The effects are strongest while you are listening to the tones because your brainwaves are synchronized and tuned into the frequency range you desire at that time. After you've stopped listening the effects can still linger for a while afterwards. The timescale will vary from person to person and be affected by what you do after you've stopped listening.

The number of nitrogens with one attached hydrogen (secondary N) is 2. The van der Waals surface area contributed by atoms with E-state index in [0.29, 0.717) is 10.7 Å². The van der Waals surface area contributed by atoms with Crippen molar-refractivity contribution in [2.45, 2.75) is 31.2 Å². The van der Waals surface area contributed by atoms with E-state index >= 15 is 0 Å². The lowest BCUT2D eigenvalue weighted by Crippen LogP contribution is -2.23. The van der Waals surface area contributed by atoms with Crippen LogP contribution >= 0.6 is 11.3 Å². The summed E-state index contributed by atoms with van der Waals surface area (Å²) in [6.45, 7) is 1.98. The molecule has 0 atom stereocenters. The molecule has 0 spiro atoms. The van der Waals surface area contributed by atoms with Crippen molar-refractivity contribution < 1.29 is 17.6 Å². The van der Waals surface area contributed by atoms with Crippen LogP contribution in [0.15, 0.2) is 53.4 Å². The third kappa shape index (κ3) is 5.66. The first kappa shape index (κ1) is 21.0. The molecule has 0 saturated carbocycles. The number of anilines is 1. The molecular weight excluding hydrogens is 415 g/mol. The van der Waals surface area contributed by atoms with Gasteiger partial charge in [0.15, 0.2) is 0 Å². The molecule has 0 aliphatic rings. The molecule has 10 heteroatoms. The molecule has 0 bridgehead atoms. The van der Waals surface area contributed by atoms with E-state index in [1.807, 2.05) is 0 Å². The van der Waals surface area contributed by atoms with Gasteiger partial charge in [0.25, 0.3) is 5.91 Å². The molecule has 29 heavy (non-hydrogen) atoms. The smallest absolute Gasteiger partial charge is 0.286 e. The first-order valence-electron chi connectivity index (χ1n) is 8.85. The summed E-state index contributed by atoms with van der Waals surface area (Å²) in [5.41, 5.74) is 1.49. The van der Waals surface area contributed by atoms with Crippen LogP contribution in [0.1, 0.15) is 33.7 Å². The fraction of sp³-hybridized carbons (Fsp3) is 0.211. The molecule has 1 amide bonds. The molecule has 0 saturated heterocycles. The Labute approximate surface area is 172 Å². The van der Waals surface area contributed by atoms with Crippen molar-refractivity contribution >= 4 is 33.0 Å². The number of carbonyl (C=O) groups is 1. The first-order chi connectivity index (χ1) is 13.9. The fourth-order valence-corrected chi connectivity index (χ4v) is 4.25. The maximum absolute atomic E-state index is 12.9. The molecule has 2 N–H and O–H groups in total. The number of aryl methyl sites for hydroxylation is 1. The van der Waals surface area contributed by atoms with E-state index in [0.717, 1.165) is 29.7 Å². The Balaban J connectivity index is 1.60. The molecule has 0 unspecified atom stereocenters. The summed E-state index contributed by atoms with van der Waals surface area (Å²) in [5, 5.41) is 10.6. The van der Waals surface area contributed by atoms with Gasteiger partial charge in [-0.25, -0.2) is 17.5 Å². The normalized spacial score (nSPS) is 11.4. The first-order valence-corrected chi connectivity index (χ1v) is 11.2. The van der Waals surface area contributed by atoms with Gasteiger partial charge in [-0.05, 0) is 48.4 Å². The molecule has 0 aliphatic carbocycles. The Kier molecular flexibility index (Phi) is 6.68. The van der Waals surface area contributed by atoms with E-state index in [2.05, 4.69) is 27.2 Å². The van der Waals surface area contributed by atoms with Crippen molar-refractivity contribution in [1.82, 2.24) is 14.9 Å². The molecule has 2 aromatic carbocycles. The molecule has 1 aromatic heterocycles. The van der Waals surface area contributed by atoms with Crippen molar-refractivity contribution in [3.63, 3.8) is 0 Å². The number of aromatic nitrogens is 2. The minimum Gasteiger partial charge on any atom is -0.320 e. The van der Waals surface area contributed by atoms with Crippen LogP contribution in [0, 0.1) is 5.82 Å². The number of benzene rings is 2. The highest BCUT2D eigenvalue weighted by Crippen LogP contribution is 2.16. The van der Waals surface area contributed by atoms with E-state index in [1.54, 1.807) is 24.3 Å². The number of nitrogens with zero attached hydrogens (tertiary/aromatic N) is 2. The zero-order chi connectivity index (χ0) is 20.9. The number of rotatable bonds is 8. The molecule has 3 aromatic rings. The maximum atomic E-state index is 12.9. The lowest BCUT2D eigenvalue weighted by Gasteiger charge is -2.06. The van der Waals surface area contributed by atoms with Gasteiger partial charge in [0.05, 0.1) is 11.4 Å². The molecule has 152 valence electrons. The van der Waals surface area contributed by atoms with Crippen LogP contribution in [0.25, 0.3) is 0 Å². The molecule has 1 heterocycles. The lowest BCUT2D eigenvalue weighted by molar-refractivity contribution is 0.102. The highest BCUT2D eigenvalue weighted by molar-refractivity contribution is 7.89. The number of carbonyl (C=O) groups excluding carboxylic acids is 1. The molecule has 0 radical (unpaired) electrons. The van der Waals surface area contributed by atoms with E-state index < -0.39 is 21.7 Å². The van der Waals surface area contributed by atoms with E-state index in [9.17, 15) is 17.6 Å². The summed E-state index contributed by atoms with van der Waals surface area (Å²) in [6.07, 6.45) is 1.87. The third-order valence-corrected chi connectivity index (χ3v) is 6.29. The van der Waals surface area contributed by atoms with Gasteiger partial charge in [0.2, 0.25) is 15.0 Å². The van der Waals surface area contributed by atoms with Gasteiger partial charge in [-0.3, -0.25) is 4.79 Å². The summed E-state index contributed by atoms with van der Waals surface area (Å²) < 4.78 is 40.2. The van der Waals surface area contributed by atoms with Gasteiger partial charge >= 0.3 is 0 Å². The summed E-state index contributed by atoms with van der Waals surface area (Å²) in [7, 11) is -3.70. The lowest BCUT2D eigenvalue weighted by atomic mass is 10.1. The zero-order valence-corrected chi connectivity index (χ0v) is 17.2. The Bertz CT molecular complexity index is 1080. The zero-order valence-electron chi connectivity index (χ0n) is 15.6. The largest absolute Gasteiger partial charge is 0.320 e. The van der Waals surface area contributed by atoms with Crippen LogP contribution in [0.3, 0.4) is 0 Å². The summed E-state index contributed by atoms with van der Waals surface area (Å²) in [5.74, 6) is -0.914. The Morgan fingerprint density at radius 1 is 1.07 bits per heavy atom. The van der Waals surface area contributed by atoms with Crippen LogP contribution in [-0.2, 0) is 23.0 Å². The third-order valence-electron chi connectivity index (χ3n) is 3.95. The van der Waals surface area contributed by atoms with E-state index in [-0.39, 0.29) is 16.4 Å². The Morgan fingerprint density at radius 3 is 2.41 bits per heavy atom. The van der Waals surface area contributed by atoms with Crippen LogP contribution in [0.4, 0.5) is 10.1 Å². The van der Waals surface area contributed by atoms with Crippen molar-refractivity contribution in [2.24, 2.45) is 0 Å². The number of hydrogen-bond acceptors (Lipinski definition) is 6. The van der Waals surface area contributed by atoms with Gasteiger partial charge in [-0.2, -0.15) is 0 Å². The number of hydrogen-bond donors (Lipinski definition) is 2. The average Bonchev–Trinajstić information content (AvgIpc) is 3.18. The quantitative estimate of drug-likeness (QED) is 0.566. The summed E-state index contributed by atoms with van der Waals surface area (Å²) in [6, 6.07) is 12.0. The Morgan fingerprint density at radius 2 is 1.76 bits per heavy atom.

Research: the authors stated that qualitative electroencephalogram signatures needed to be developed for different disorders and tested using standard validated methods of psychological assessment. Larger RCTs were needed with clear inclusion criteria for participants. The RCTs should measure qualitative EEG, hormone levels and the time of day of the intervention. Interventions protocols should be clearly defined and the relationship between session frequency/ duration and outcomes should be explored. More studies of auditory stimulation were needed, as well as studies comparing different types of stimulation, monaural, binaural and isochronic beats and use of white noise versus music.